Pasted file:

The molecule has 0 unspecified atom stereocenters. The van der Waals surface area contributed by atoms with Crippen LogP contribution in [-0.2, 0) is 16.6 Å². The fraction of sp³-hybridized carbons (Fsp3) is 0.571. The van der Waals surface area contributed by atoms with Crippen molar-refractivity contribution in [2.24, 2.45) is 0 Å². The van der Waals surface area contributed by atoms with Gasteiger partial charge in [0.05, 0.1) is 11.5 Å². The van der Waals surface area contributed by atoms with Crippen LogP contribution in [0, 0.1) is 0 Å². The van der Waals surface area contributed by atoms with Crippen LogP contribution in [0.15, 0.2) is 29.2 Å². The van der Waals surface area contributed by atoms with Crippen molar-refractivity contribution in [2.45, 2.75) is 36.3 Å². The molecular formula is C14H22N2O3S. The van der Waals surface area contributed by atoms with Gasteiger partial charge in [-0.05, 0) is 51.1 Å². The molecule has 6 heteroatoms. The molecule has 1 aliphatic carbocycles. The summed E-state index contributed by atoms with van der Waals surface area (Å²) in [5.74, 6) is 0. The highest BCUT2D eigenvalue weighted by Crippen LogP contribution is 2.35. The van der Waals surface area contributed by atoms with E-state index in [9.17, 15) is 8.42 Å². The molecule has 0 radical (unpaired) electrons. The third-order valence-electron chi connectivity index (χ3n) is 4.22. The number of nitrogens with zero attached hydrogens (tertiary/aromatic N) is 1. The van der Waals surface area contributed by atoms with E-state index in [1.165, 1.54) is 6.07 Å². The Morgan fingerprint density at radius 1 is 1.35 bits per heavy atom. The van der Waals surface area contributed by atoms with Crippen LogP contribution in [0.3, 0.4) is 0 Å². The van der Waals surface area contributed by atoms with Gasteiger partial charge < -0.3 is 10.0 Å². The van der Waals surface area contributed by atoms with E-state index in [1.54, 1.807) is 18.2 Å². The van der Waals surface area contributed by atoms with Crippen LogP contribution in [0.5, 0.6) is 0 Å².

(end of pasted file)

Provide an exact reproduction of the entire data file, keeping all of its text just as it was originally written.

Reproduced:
The molecule has 0 unspecified atom stereocenters. The van der Waals surface area contributed by atoms with Crippen LogP contribution in [-0.2, 0) is 16.6 Å². The fraction of sp³-hybridized carbons (Fsp3) is 0.571. The van der Waals surface area contributed by atoms with Crippen molar-refractivity contribution in [2.24, 2.45) is 0 Å². The van der Waals surface area contributed by atoms with Gasteiger partial charge in [0.05, 0.1) is 11.5 Å². The van der Waals surface area contributed by atoms with Crippen LogP contribution in [0, 0.1) is 0 Å². The van der Waals surface area contributed by atoms with Crippen LogP contribution in [0.15, 0.2) is 29.2 Å². The van der Waals surface area contributed by atoms with Crippen molar-refractivity contribution in [2.45, 2.75) is 36.3 Å². The molecular formula is C14H22N2O3S. The van der Waals surface area contributed by atoms with Gasteiger partial charge in [-0.05, 0) is 51.1 Å². The molecule has 6 heteroatoms. The molecule has 1 aliphatic carbocycles. The summed E-state index contributed by atoms with van der Waals surface area (Å²) in [5.74, 6) is 0. The highest BCUT2D eigenvalue weighted by Crippen LogP contribution is 2.35. The van der Waals surface area contributed by atoms with E-state index in [9.17, 15) is 8.42 Å². The molecule has 0 radical (unpaired) electrons. The third-order valence-electron chi connectivity index (χ3n) is 4.22. The number of nitrogens with zero attached hydrogens (tertiary/aromatic N) is 1. The van der Waals surface area contributed by atoms with E-state index in [1.165, 1.54) is 6.07 Å². The Morgan fingerprint density at radius 1 is 1.35 bits per heavy atom. The van der Waals surface area contributed by atoms with Crippen LogP contribution in [0.3, 0.4) is 0 Å². The van der Waals surface area contributed by atoms with Gasteiger partial charge < -0.3 is 10.0 Å². The van der Waals surface area contributed by atoms with E-state index in [1.54, 1.807) is 18.2 Å². The van der Waals surface area contributed by atoms with Crippen LogP contribution in [0.5, 0.6) is 0 Å².